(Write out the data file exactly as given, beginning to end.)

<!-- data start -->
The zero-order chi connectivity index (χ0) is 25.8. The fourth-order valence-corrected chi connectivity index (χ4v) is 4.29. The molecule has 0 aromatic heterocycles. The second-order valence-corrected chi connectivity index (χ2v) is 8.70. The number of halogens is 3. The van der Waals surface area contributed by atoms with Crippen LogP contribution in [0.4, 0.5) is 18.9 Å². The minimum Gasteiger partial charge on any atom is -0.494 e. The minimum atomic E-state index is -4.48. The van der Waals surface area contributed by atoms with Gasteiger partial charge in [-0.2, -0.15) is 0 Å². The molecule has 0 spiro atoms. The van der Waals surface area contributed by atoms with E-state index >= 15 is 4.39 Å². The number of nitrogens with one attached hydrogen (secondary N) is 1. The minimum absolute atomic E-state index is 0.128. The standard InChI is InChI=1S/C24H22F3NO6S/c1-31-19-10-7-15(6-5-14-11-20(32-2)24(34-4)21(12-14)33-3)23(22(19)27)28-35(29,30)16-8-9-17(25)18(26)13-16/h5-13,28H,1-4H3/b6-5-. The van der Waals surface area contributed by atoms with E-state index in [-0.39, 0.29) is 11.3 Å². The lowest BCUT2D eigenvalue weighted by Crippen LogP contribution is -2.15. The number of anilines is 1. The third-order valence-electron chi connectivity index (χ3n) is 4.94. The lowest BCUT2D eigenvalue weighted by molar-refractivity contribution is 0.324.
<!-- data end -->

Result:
The zero-order chi connectivity index (χ0) is 25.8. The fourth-order valence-corrected chi connectivity index (χ4v) is 4.29. The molecule has 0 aromatic heterocycles. The second-order valence-corrected chi connectivity index (χ2v) is 8.70. The number of halogens is 3. The van der Waals surface area contributed by atoms with Crippen LogP contribution in [0.4, 0.5) is 18.9 Å². The minimum Gasteiger partial charge on any atom is -0.494 e. The minimum atomic E-state index is -4.48. The van der Waals surface area contributed by atoms with Gasteiger partial charge in [-0.2, -0.15) is 0 Å². The molecule has 0 spiro atoms. The van der Waals surface area contributed by atoms with E-state index >= 15 is 4.39 Å². The number of nitrogens with one attached hydrogen (secondary N) is 1. The minimum absolute atomic E-state index is 0.128. The standard InChI is InChI=1S/C24H22F3NO6S/c1-31-19-10-7-15(6-5-14-11-20(32-2)24(34-4)21(12-14)33-3)23(22(19)27)28-35(29,30)16-8-9-17(25)18(26)13-16/h5-13,28H,1-4H3/b6-5-. The van der Waals surface area contributed by atoms with E-state index in [-0.39, 0.29) is 11.3 Å². The lowest BCUT2D eigenvalue weighted by Crippen LogP contribution is -2.15. The number of anilines is 1. The third-order valence-electron chi connectivity index (χ3n) is 4.94. The lowest BCUT2D eigenvalue weighted by molar-refractivity contribution is 0.324.